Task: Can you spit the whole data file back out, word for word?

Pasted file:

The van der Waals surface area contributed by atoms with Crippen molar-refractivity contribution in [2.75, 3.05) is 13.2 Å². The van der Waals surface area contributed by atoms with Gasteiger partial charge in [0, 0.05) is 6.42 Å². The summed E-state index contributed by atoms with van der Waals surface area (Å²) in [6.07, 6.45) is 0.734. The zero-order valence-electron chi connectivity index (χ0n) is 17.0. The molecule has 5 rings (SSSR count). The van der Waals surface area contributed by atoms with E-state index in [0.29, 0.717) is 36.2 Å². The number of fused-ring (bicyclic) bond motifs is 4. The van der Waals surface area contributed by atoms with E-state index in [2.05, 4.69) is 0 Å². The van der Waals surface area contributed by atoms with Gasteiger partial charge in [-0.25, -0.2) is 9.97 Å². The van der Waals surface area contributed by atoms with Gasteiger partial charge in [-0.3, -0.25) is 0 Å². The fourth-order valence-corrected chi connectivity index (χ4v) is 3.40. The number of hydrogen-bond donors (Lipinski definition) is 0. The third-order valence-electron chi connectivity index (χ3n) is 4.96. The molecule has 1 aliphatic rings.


The van der Waals surface area contributed by atoms with Crippen molar-refractivity contribution in [2.75, 3.05) is 13.2 Å². The van der Waals surface area contributed by atoms with Gasteiger partial charge in [0, 0.05) is 6.42 Å². The summed E-state index contributed by atoms with van der Waals surface area (Å²) in [6.07, 6.45) is 0.734. The zero-order valence-electron chi connectivity index (χ0n) is 17.0. The molecule has 5 rings (SSSR count). The van der Waals surface area contributed by atoms with E-state index in [0.29, 0.717) is 36.2 Å². The number of fused-ring (bicyclic) bond motifs is 4. The van der Waals surface area contributed by atoms with E-state index in [2.05, 4.69) is 0 Å². The van der Waals surface area contributed by atoms with Gasteiger partial charge in [-0.25, -0.2) is 9.97 Å². The van der Waals surface area contributed by atoms with Gasteiger partial charge in [-0.3, -0.25) is 0 Å². The fourth-order valence-corrected chi connectivity index (χ4v) is 3.40. The number of hydrogen-bond donors (Lipinski definition) is 0. The third-order valence-electron chi connectivity index (χ3n) is 4.96. The molecule has 1 aliphatic rings.